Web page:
Kindergarten teachers utilize games as learning tools in the classroom. Five-year olds learn best through multi-sensory activities. Since most kindergarten instruction focuses on math and reading, teachers should choose games that help kids develop beginning skills in these areas. Teachers can also choose games that help with social and listening skills and also incorporate games that involve movement to help students academically and physically.


Kindergarten students begin their formal reading instruction at the beginning of the year by learning the names of letters and the sounds they represent. Games that reinforce phonological and phonemic awareness are most effective. Alphabet Bingo helps students practice several skills at one time. The teacher can call out a letter or display a letter on a flashcard and have students place a chip or marker on the letter if it is on their card. After the children begin learning sounds, the teacher can play variations of Bingo by saying a word like "cat" and have students place a marker on the letter that corresponds to the initial, middle, or ending sound.


Kindergarten math introduces kids to many skills. They learn to count, recognize shapes and numbers, and apply concepts like "more" and "less." Students also learn about telling time and counting money. Teachers have a wide choice of games to practice these skills. Kids can compete in number races in which the teacher pairs them, then calls out a number and sees which one can write it first. Musical Chairs can be adapted to practice number and shape recognition. The teacher writes numbers or draws shapes on construction paper and tapes them to the chairs. After the music stops and the children scramble for a seat, the child left standing has to name the classmate who is sitting on the chair with the targeted letter or shape. If he chooses correctly, he gets to play the next round.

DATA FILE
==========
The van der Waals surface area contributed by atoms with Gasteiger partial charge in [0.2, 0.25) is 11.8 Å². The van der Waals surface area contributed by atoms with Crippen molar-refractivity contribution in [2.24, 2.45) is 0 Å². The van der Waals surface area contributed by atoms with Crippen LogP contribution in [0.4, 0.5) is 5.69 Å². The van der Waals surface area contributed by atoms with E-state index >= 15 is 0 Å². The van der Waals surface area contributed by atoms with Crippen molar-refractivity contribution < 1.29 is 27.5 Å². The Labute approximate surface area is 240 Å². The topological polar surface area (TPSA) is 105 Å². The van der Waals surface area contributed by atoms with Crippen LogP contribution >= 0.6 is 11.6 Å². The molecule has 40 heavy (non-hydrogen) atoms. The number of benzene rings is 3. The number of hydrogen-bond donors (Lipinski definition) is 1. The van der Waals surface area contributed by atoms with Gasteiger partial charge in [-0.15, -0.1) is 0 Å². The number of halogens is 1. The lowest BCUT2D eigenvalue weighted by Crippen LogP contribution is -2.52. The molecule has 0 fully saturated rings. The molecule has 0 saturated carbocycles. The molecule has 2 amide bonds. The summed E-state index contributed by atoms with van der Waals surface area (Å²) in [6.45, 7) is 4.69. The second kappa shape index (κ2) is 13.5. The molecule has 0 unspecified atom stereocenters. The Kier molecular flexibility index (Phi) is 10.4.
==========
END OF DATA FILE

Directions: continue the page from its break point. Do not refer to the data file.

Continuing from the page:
Kindergarten is the optimum grade for teaching children how to listen. This is an academic and life skill necessary for success, no matter the age or grade. Kids need to practice active listening. Teachers can use simple, but effective games to build productive listening skills. "Sound Seek" helps kids pay attention to specific sounds. The teacher hides a ticking timer somewhere in the classroom and has the children look for it--reinforcing attentiveness. Children can also close their eyes and listen while the teacher makes a noise, like stapling papers or crumbling tin foil. The children make guesses about the sound. The child that guesses correctly wins a small prize.

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